Since I’ve been working on innovation and play, I have noticed a few articles related either directly or tangentially.
The Internet puts back together all the things the Machine Age broke down: the separation of thinking from making, the separation of thinking from doing, and the separation from kids and their communities. We must break out of the four-walled classroom model and teach children how to use human resources and digital resources at their disposal. Thatâ€™s a thought process; itâ€™s not a technology process.
To see whether children understand this concept, scientists at the Massachusetts Institute of Technology and Stanford University presented 60 four- and five-year-olds with a challenge. The researchers showed the kids that certain plastic beads, when placed individually on top of a special box, made green LED lights flash and music play. Scientists then took two pairs of attached beads, one pair glued together and the other separable, and demonstrated that both pairs activated the machine when laid on the box. That raised the possibility that only one bead in a pair worked. The children were then left alone to play. Would they detach the separable pair and place each bead individually on the machine to see which turned it on?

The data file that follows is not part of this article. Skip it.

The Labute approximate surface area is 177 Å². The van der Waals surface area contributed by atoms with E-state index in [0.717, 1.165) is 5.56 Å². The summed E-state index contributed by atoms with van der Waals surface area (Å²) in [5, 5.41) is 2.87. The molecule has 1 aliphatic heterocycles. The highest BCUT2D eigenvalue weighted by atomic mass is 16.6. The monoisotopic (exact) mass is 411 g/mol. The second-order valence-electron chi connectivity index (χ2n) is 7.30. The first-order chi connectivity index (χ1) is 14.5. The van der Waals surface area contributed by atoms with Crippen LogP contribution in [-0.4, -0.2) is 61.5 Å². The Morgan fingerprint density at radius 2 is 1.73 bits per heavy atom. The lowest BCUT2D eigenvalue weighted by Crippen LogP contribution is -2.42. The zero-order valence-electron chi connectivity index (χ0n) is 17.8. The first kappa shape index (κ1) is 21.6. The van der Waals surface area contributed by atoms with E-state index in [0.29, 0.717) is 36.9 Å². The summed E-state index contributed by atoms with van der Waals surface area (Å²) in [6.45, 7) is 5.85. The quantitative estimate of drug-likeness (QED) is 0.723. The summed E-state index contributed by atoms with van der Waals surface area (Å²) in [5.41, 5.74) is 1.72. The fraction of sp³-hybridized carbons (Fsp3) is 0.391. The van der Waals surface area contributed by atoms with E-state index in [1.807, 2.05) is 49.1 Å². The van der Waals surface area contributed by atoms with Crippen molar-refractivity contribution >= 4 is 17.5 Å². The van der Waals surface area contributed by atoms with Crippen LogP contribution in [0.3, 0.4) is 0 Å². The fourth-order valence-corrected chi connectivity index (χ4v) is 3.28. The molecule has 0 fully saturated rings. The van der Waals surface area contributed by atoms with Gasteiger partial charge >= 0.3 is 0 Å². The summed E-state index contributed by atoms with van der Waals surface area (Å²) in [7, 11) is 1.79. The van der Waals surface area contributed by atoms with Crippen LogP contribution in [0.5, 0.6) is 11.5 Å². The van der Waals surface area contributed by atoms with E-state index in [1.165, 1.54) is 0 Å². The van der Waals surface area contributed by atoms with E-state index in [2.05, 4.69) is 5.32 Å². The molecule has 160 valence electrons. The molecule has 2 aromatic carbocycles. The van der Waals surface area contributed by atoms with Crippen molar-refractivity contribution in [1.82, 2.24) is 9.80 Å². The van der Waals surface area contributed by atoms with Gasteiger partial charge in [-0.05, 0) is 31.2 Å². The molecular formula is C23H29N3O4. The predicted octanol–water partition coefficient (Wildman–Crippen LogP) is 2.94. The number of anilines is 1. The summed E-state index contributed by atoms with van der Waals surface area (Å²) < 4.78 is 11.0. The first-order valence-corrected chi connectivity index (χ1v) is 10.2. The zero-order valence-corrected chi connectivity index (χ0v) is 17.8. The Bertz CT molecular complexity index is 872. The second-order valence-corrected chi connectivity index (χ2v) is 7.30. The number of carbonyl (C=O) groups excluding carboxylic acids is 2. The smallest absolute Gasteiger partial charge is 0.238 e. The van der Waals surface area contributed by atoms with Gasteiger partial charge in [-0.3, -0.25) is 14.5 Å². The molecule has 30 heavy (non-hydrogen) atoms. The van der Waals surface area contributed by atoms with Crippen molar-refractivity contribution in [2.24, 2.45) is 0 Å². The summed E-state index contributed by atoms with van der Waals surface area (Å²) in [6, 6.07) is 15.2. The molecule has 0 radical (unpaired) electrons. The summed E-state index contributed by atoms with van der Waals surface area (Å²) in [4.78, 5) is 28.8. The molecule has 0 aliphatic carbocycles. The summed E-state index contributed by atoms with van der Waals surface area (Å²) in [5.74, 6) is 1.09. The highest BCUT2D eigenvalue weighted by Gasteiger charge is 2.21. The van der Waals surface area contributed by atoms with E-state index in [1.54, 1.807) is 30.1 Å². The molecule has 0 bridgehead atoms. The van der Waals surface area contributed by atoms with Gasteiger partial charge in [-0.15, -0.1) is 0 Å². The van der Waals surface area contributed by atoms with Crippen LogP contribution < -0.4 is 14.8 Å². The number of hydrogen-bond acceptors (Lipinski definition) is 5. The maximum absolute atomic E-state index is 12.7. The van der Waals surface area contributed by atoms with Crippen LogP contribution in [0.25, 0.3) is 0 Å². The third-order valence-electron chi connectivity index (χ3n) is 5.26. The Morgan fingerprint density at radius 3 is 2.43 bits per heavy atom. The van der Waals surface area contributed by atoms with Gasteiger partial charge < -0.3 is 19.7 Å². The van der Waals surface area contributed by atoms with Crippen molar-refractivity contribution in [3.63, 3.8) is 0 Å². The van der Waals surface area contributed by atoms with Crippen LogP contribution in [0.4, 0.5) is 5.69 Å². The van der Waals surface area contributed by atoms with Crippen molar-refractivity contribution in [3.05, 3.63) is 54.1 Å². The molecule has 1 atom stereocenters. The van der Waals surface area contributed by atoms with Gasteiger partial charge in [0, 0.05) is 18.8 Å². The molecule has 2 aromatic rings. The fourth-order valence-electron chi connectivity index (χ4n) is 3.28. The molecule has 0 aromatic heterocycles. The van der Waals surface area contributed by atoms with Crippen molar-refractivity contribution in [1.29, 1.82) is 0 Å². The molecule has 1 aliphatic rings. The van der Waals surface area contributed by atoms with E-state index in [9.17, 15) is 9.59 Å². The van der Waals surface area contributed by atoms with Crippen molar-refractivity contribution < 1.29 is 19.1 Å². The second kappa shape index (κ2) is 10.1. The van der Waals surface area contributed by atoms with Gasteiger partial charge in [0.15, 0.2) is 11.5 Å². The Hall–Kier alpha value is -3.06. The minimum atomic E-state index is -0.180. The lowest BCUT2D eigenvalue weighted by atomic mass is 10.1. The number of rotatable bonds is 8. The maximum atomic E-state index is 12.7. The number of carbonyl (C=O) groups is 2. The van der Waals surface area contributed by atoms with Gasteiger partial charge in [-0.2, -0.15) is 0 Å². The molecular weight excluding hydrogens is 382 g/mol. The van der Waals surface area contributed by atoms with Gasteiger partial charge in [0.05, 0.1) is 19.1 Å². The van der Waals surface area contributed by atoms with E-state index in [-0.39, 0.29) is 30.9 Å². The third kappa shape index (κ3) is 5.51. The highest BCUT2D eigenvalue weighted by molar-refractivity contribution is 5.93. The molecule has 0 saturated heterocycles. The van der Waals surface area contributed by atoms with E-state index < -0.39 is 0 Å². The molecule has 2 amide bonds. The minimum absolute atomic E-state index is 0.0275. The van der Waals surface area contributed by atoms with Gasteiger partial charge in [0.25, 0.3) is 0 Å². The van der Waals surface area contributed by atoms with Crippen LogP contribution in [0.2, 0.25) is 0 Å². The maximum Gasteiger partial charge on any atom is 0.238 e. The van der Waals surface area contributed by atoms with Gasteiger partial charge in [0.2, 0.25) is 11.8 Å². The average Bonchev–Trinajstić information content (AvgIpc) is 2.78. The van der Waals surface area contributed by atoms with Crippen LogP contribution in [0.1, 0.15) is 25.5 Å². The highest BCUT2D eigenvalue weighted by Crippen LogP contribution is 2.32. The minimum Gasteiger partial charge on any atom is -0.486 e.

They did, the scientists reported in September in the journal Cognition. So strong was the kidsâ€™ sense that they could only figure out the answer by testing the components of a pair independently that they did something none of the scientists expected: when the pair was glued together, the children held it vertically so that only one bead at a time touched the box. That showed an impressive determination to isolate the causal variables, says Stanfordâ€™s Noah Goodman: â€œThey actually designed an experiment to get the information they wanted.â€ That suggests basic scientific principles help very young children learn about the world.
Very interesting stuff.